Whilst patients aged 12-18 years were included in the SYGMA trials, the mean ages of participants were 39 and 41 years, indicating the majority of participants were adults. No subgroup analysis of patients based on age was presented in the papers or in the published supplementary material. GINA guidelines group adults together with adolescents and applies the same management advice to all asthma patients aged 12 and over.

The new GINA guidelines advise using Symbicort® as step 1 in mild asthmatics. However, participants in these trials had to require step 2 therapy to be eligible.


Inconvenient results – the change in FEV1 and ACQ scores

Whilst Symbicort® achieved the same efficacy in term of preventing exacerbations as budesonide maintenance using significantly less steroid doses, it was inferior in terms of weeks with well controlled asthma, FEV1 and ACQ outcome measures. The lungs of a 12 year old are still achieving their potential best volume. Is it appropriate to discount the long term effects of persistent symptoms and poorer FEV1 results on this adolescent group’s long term lung health?


Once-daily ICS options and alternative ICS+LABA combination inhalers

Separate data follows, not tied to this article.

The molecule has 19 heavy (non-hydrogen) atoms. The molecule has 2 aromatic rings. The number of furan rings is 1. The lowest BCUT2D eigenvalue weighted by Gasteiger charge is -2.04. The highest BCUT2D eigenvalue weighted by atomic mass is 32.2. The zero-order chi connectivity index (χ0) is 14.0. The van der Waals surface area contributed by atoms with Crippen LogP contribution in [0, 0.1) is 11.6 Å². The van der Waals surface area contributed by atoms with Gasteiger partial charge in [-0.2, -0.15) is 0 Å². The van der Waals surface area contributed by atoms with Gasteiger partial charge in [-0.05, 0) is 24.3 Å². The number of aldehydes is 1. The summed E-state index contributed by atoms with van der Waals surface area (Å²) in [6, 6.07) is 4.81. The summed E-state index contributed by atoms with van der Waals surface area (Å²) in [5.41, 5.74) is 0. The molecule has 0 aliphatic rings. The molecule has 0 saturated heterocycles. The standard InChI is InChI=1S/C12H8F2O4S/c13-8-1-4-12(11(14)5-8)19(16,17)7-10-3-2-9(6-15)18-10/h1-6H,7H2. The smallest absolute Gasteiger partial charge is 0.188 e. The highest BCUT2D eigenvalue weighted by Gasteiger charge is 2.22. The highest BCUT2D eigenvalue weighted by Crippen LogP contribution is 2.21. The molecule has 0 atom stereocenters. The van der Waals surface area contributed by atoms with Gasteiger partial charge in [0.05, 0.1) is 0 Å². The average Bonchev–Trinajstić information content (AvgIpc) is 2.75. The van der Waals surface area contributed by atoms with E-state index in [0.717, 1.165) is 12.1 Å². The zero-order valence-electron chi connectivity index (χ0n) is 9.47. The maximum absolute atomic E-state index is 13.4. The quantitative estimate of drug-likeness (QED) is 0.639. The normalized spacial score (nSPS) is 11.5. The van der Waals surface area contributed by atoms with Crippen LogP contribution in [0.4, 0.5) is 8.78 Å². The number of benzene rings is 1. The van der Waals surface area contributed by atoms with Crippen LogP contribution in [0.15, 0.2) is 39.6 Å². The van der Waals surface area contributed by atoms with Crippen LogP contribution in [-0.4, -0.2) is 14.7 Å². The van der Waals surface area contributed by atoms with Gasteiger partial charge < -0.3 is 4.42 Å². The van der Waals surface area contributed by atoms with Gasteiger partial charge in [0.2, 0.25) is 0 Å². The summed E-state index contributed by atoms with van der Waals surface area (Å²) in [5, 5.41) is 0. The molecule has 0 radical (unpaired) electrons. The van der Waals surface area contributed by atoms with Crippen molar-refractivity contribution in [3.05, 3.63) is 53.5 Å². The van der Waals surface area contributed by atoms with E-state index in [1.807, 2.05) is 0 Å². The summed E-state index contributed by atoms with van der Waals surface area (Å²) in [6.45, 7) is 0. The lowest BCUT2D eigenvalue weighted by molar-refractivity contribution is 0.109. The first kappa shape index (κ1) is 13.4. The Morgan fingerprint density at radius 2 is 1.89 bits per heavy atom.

There are various options when it comes to selecting ICS and ICS+LABA combinations for a patient aged 12 or over. One option is ciclesonide, a prodrug that is converted to its active metabolite when inhaled into the lungs and has negligible systemic corticosteroid absorption. It’s also only required to be taken once daily. At the 64% adherence rate seen in SYGMA 2, the average daily dose of steroid would be similar to the budesonide dose in the Symbicort arm, it should be noted though that the active metabolite des-ciclesonide is more potent than budesonide in its affinity to bind glucocorticoid receptors by a factor of approximately 1.3.

Symbicort® is suitable for reliever use as is contains formoterol, a LABA with a short onset of action similar to SABAs onset of action. Formoterol is also available for twice-daily administration with fluticasone propionate as Flutiform, however, Symbicort® and Duo Resp® (both contain Budesonide + Formoterol) are the only ICS+LABA inhalers licenced for use as a reliever.


Will these papers change my practice?

These 2 papers demonstrate reproducible findings, were large, blinded, randomised controlled trials with significant and important results. However, I am conflicted about applying their findings to patients aged 12-18 years, as recommended by the updated GINA guidelines.





  • Laura is currently the Clinical Research Fellow at Sydney Children’s Hospital. Not content with dual FRACP qualifications in Gen Paeds and Paediatric Respiratory medicine, she is about to head back to Uni as a fulltime student to undertake a PhD in Drug efficacy prediction in Cystic Fibrosis individuals, through the development of personalised cell models.


No data was found

Leave a Reply

Your email address will not be published. Required fields are marked *

1 thought on “What do the SYGMA 1 & 2 papers mean for asthma management?”